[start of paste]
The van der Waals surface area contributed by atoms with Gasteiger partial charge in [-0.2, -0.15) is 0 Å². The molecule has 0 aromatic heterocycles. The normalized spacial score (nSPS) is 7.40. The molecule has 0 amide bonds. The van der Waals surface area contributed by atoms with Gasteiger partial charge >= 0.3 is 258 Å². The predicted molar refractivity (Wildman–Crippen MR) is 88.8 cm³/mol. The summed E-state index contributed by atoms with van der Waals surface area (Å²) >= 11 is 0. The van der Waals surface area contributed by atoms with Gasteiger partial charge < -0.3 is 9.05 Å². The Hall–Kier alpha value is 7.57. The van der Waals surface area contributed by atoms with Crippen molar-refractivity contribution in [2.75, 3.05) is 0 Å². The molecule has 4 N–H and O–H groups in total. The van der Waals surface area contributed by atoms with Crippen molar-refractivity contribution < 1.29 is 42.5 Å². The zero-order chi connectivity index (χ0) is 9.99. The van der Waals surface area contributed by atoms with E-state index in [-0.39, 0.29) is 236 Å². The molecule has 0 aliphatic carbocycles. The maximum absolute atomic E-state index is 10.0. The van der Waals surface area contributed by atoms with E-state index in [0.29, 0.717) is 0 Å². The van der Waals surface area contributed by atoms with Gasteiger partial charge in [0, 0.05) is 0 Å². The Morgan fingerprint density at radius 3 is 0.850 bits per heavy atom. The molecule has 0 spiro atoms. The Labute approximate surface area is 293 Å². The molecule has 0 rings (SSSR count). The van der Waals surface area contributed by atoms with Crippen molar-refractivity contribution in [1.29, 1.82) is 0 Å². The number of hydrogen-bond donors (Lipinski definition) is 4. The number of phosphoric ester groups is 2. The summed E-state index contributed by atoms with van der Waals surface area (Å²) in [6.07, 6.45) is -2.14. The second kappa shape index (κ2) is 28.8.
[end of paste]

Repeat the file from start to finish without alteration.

The van der Waals surface area contributed by atoms with Gasteiger partial charge in [-0.2, -0.15) is 0 Å². The molecule has 0 aromatic heterocycles. The normalized spacial score (nSPS) is 7.40. The molecule has 0 amide bonds. The van der Waals surface area contributed by atoms with Gasteiger partial charge >= 0.3 is 258 Å². The predicted molar refractivity (Wildman–Crippen MR) is 88.8 cm³/mol. The summed E-state index contributed by atoms with van der Waals surface area (Å²) >= 11 is 0. The van der Waals surface area contributed by atoms with Gasteiger partial charge < -0.3 is 9.05 Å². The Hall–Kier alpha value is 7.57. The van der Waals surface area contributed by atoms with Crippen molar-refractivity contribution in [2.75, 3.05) is 0 Å². The molecule has 4 N–H and O–H groups in total. The van der Waals surface area contributed by atoms with Crippen molar-refractivity contribution < 1.29 is 42.5 Å². The zero-order chi connectivity index (χ0) is 9.99. The van der Waals surface area contributed by atoms with E-state index in [-0.39, 0.29) is 236 Å². The molecule has 0 aliphatic carbocycles. The maximum absolute atomic E-state index is 10.0. The van der Waals surface area contributed by atoms with E-state index in [0.29, 0.717) is 0 Å². The van der Waals surface area contributed by atoms with Gasteiger partial charge in [0, 0.05) is 0 Å². The Morgan fingerprint density at radius 3 is 0.850 bits per heavy atom. The molecule has 0 spiro atoms. The Labute approximate surface area is 293 Å². The molecule has 0 rings (SSSR count). The van der Waals surface area contributed by atoms with Crippen molar-refractivity contribution in [1.29, 1.82) is 0 Å². The number of hydrogen-bond donors (Lipinski definition) is 4. The number of phosphoric ester groups is 2. The summed E-state index contributed by atoms with van der Waals surface area (Å²) in [6.07, 6.45) is -2.14. The second kappa shape index (κ2) is 28.8.